• I have relatives who work for Microsoft who use the same gym Steve Ballmer uses. He does not have any sidekicks hanging around him, nor does he project any kind of superior airs there. Quietly shows up and works on some free machine, wipes the equipment with a towel like everyone else before leaving. I am not disputing "he throws chairs" or "shouts at the directors" etc. Both could be true.

      That makes him sound like a pretty ineffectual CEO. Seriously, shouldn't he be taking charge and reading the law to his reports? There is so much going on at MS, that I'd expect there to be a constant flurry of activity around the CEO. It sounds more like he was just "phoning in" the performance.

    • in the early 90s, and I'd rate him as one of the nicer executives I've dealt with. I spent about half an hour with him setting up equipment for a meeting, he was quite friendly and unpretentious. I have a friend who's related to him by marriage, and likes him well enough, though he doesn't know him well.
      • I have no doubt that he can be quite harsh when the situation calls for it. Part of being a CEO is bringing down the hammer. A lot of them don't know when to turn that off, I give Ballmer some credit for not being one of them.
  • Thanks (Score:2, Funny)

    by jones_supa (887896)
    I'm glad that the angry idiot is leaving the house.
  • Missed Opportunity (Score:4, Insightful)

    by organgtool (966989) on Wednesday March 05, 2014 @02:00PM (#46410343)

    Ballmer told the board last June that if he didn't get what he wanted, he wouldn't be CEO any more

    So Microsoft could have declined to buy Nokia's handset business, retained the $7b they would have spent on it, and have gotten rid of Ballmer sooner? That just has win all over it. And in classic fashion, they stumbled once again and made the completely wrong move. At this point, watching Microsoft implode is starting to transition from hilarious to slightly sad. After what they've done to the software industry, they deserve to suffer, but at some point they're going to need to start making smart moves if they want to continue providing serious competition.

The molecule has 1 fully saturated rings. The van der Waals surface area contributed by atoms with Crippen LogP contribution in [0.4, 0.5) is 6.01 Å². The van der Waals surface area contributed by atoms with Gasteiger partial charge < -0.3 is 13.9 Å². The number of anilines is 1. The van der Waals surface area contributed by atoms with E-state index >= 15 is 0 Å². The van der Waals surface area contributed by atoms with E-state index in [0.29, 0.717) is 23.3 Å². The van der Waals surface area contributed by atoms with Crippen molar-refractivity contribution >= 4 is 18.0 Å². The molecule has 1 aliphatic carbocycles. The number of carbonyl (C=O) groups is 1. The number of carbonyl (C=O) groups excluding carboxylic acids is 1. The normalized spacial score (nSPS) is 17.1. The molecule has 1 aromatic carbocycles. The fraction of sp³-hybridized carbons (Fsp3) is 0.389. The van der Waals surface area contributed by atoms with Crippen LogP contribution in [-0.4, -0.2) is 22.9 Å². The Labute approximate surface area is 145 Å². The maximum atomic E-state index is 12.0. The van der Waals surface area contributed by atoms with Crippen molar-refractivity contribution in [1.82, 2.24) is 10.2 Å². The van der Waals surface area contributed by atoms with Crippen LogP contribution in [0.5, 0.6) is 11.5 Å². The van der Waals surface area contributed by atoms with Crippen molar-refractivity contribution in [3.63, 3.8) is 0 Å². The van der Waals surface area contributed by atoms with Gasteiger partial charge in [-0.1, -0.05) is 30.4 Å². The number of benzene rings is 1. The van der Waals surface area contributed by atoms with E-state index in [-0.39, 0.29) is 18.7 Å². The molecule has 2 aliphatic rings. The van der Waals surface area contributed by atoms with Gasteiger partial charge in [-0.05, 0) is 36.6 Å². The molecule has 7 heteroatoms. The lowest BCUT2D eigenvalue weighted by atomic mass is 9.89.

• Sometimes those heavy stones complain when you toss them down a ravine where they belong.

  • by frog_strat (852055) on Wednesday March 05, 2014 @05:55PM (#46413123)
    As a civilization we are amazingly uninterested in the common themes we see with large organizational structures. How they frequently let people with low interpersonal / ethical intelligence run large structures. So we see all manner of childish behavior, extortion on resellers selling competing products. Personnel policies that mandate that someone on every team must fail. I could go on and on. Maybe one day in the future, we will require a psychological assessment of these people. There was that study out of England suggesting business leaders qualified as psychopaths at four times the general population. Maybe one day we will require that a company be an asset to a society, that profit alone should not be the only measure. I was eating dinner one night in Redmond with my little niece. I spotted the Balmer entourage at another table. I told the waitress, I am picking up their check. She came back and said they thanked me but they would pay. I thought it would have been an interesting story.

Aren't you glad you're not getting all the government you pay for now?

Working...